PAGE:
I’m sort of the opposite then when it comes to music. I love simple. I remember trying to find a drummer who’d play with a small kit and brushes when I was in HS, and it was damn near impossible. Finally I found someone who could do both, but her mother was a bit of a Nazi and this girl was grounded all the time. Still we managed to play a few coffee shop gigs with another friend who played cello (and whatever other silly instrument I’d bring to the table…”Harmonicas are always in key…just blow and suck, that’s all! Here’s a tambourine, just knock it around a bit!”) We really stunk, but at least we weren’t too loud.

      And I’m not a huge fan of sax. It’s okay, but I could do without it. Of course, sometimes it’s just right. (If my mom were alive, she’d say she’s glad I didn’t take up that instrument.)

      Tal is kickass! And that interviewer is a bit of a goober, but she more than makes up for his gooberness.

      Liked by 1 person

      • Sounds like we have fairly different tastes in music. I really do like bands with multiple guitars, multiple keyboards (e.g. piano and organ like Springsteen’s band), and serious drums (even multiple percussion as with Little Feat).

        And sax. 😛

        It’s all a matter of personal taste. Not too long ago I went with some friends to see Colin Hay perform. I wouldn’t have gone had I known it would be an entire evening of just him singing and playing his acoustic guitar. (Even worse, the opening act was a similar solo act, so by the time Hay came on I was already bored and fidgeting.)

        Part of the problem is that such a performance is almost entirely lyric-based with very little in the way of music content that grabs me. It’s not like Hay is an amazing guitar player that blows you away with his virtuosity. He’s a storyteller, a poet.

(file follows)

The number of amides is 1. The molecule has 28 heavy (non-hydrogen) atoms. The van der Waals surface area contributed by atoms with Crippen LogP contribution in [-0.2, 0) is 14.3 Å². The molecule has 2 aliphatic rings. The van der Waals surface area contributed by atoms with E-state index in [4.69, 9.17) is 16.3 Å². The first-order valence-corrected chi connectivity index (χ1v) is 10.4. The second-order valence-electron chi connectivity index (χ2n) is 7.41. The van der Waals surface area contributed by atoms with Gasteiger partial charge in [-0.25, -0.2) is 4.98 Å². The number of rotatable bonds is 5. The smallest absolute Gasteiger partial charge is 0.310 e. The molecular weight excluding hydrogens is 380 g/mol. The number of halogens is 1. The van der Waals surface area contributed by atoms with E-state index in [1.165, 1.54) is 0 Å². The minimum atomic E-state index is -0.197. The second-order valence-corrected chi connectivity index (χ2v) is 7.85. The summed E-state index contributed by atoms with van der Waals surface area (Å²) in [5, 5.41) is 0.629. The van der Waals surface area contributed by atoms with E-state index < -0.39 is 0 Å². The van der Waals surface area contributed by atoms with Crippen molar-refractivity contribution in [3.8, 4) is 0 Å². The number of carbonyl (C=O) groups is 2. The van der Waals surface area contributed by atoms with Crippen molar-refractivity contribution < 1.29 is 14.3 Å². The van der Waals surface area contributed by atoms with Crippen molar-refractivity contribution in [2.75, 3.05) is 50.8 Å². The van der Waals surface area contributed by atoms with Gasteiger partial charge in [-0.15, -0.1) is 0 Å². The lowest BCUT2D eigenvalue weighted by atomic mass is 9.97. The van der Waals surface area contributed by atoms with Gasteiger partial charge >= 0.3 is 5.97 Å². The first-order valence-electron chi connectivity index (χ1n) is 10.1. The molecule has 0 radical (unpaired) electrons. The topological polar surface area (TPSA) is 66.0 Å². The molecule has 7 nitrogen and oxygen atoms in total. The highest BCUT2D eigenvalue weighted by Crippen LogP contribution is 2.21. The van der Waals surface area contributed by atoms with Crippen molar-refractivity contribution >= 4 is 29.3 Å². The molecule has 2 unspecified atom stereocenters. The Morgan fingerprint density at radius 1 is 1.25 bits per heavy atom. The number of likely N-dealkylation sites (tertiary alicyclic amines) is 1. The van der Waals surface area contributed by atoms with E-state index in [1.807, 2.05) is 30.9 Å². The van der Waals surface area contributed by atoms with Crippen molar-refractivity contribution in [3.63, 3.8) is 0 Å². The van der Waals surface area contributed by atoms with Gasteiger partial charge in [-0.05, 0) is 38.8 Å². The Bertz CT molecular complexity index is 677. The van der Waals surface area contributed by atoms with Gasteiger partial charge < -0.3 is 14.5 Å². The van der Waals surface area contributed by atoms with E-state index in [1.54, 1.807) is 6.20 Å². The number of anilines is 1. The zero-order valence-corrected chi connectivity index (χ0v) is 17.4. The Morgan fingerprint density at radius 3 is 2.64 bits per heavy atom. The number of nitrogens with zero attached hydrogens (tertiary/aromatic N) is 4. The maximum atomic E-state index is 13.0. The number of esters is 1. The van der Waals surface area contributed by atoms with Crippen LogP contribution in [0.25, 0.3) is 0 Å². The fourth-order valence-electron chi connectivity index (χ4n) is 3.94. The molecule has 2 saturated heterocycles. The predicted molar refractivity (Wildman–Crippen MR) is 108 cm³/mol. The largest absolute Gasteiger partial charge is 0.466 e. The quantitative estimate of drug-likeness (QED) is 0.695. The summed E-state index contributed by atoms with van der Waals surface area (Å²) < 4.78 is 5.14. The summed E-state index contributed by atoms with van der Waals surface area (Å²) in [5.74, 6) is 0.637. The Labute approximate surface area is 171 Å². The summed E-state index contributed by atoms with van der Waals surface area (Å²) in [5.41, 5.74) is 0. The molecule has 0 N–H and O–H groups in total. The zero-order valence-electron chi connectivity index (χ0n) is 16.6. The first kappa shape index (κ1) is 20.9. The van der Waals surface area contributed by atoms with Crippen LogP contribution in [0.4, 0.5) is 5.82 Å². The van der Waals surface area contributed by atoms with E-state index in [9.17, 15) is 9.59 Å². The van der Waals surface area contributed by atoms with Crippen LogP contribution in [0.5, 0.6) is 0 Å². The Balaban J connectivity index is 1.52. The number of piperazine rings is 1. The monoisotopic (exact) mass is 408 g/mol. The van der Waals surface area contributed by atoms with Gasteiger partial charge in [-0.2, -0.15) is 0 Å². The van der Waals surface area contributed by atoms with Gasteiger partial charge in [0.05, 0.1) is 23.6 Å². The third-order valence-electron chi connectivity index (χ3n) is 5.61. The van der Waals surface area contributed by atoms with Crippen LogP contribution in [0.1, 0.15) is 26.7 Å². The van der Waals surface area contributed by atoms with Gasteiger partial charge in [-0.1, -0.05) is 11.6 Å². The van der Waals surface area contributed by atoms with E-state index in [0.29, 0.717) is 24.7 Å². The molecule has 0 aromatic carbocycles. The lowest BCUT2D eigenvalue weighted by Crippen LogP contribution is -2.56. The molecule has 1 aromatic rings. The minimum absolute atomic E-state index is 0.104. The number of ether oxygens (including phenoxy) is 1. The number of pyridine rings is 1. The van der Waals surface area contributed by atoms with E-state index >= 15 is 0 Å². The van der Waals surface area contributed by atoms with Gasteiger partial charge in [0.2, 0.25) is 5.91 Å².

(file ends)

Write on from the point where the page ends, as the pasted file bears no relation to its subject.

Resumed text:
But my hearing is so messed up, I can’t hear his lyrics or his between tune patter (which, judging by audience reaction was very funny). Which just left his guitar playing which was really not the point.

        The sound mix really hurt my ears, too. Loud and blaring yet still unintelligible — just an over-amplified voice and acoustic guitar. It got so painful I left my seat and went and sat out in the lobby through most of the show.

        Oh, well, lesson learned. Always find out what kind of musical performance you’re in for! Esperanza Spalding accompanied by a small drum kit would be much more interesting than Colin Hay was. I way prefer jazz to cute, clever folk music (which due to my hearing issues, as with rap music, is almost entirely inaccessible to me).

        My best friend is very into those Irish-like folk music bands (Great Big Sea, Dropkick Murphys), which are long on lyrical content and short on musical content. Even those with strong musical arrangements seem to have a fairly narrow musical space without much variation.

        A lot of metal bands strike me as similarly narrow in musical or arrangement variation. It’s one reason jazz is so much fun. Probably no more varied musical art form exists, although the more interesting rock bands also do well exploring different modes.

        I am, at heart, a rock’n’roller! 😀


        • You might’ve really liked the show last night then. It was full-blown electric. My husband, as I’ve mentioned, has hearing problems too, but he was pissed that he couldn’t hear the lyrics. (Music is kind of lost on him and he doesn’t listen to it much.) He ended up leaving to go outside.

          I find I can’t understand the lyrics at most concerts I’ve been to. If I know that band’s music, I might not notice that I can’t hear the lyrics (because they’re running through my head). In the case of last night, this was all new material that hasn’t been released yet, so there was no way of compensating. I could hear about half of the words, and didn’t mind. (I’ve never found her lyrics to be spectacular in themselves, so this wasn’t a problem for me.)

          On the other hand, it sort of annoys me that every show I’ve been to is too loud to hear. I think people like that noise since it generates a certain amount of excitement, but it gets on my nerves. My husband, having never gone to such an event, couldn’t believe how loud it was. I thought last night was pretty restrained in terms of volume compared to other acts I’ve seen. I was very happy to see a sound shield around the drum kit. Still, I would’ve turned the guitar and backup vocals down. (I think the sound guy did eventually turn down the backup vocals, but that was halfway through the show.) I couldn’t make out her piano playing at all, which was really disappointing.

          As for the music itself, it was unlike anything I’ve ever heard. I don’t think I’d want to listen to it at home or in the car because of all the discord (with the exception of one tune, which I really loved), but in terms of diverse styles, she was mind-blowing. I think you would’ve found it interesting.